Coordinates: Thyssus or Thyssos (Ancient Greek: Θύσσος) was a town of Chalcidice in ancient Macedon, situated on the west or south side of the peninsula of Acte or Akte (Ακτή) peninsula (now Mount Athos), the easternmost of the three peninsulas forming the ancient Chalcidice, on its western coast, north of Cleonae. Thucydides says that among the cities of the aforementioned peninsula, Sane was colony of Andros, while Thyssus, Cleonae, Acrothoum, Olophyxus and Dium had a heterogeneous population of bilingual barbarians formed by a few Chalcidians and, the rest, Pelasgians, Bisaltians, Crestonians and Edoni. Strabo points out that its primitive populated was composed of Pelasgians from Lemnos. Pseudo Scylax writes that it was a Greek city.
It was a member of the Delian League as it appears on the tribute lists to Athens between the years 454/3 BCE and 429/8 BCE. Thyssus took the side of the Lacedaemonian Brasidas during his actions in the Chalcidice in 424-423 BCE. In 421 BCE, Thyssus, then an ally of Athens, was occupied by Dium.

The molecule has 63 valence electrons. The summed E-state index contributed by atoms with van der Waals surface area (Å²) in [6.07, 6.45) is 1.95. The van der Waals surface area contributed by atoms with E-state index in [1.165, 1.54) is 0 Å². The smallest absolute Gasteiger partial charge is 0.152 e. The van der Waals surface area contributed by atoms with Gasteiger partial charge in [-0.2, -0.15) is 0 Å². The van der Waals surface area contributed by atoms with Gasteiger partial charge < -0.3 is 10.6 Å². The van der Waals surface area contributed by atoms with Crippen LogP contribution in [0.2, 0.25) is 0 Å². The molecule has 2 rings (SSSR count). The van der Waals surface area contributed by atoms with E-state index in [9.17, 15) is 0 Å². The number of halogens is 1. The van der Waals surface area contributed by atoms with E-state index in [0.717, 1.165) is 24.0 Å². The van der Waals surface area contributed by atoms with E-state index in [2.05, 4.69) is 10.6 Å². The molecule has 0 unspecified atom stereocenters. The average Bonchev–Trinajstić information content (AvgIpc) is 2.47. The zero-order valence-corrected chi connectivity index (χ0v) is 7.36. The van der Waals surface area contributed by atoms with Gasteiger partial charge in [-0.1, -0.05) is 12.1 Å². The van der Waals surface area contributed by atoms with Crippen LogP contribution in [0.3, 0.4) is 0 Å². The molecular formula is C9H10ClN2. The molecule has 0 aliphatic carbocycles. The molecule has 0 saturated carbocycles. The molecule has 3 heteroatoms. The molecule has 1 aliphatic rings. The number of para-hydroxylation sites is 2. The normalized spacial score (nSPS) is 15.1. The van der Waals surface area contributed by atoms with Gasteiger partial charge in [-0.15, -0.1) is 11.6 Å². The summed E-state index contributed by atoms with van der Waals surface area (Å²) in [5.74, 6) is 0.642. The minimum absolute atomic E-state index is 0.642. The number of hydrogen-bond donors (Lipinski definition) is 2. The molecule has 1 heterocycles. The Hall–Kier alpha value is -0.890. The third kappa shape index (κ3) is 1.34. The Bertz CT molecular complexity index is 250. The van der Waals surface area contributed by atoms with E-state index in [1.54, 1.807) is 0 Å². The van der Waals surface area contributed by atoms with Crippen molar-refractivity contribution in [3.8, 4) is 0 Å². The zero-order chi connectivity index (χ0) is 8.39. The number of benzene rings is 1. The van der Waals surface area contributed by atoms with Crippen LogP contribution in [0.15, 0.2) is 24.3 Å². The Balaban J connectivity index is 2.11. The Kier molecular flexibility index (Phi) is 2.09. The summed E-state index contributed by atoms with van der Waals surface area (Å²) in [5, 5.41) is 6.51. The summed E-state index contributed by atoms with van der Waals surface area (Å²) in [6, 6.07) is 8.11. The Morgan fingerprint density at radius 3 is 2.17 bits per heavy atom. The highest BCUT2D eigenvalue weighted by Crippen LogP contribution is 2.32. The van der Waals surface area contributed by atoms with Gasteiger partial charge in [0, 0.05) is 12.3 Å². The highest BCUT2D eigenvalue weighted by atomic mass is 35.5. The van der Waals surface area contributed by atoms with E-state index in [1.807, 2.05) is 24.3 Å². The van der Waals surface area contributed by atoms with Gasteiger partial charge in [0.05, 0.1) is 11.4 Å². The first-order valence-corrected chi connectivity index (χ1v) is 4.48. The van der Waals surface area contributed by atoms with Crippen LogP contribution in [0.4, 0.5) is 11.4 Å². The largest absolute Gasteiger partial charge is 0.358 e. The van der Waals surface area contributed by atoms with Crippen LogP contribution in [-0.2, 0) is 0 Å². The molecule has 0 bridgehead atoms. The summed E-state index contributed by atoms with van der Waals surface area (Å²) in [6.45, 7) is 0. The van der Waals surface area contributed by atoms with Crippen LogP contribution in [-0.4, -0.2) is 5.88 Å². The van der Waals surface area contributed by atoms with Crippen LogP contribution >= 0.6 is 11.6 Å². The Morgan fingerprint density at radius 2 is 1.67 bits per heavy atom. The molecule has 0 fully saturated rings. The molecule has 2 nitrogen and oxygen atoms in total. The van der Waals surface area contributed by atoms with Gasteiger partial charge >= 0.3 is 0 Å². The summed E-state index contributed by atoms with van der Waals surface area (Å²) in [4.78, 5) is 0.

- Thucydides. History of the Peloponnesian War. 4.109, 5.35.
- Herodotus. Histories. 7.22.
- Strabo. Geographica. 7.33, 7.35. Page numbers refer to those of Isaac Casaubon's edition.
- Pseudo Scylax, Periplous, §66
- Mogens Herman Hansen & Thomas Heine Nielsen (2004). "Thrace from Axios to Strymon". An inventory of archaic and classical poleis. New York: Oxford University Press. p. 846. ISBN 0-19-814099-1.
- Thucydides. History of the Peloponnesian War. 4.109.
- Thucydides. History of the Peloponnesian War. 5.35.
- Lund University. Digital Atlas of the Roman Empire.
- Richard Talbert, ed. (2000). Barrington Atlas of the Greek and Roman World. Princeton University Press. p. 51, and directory notes accompanying.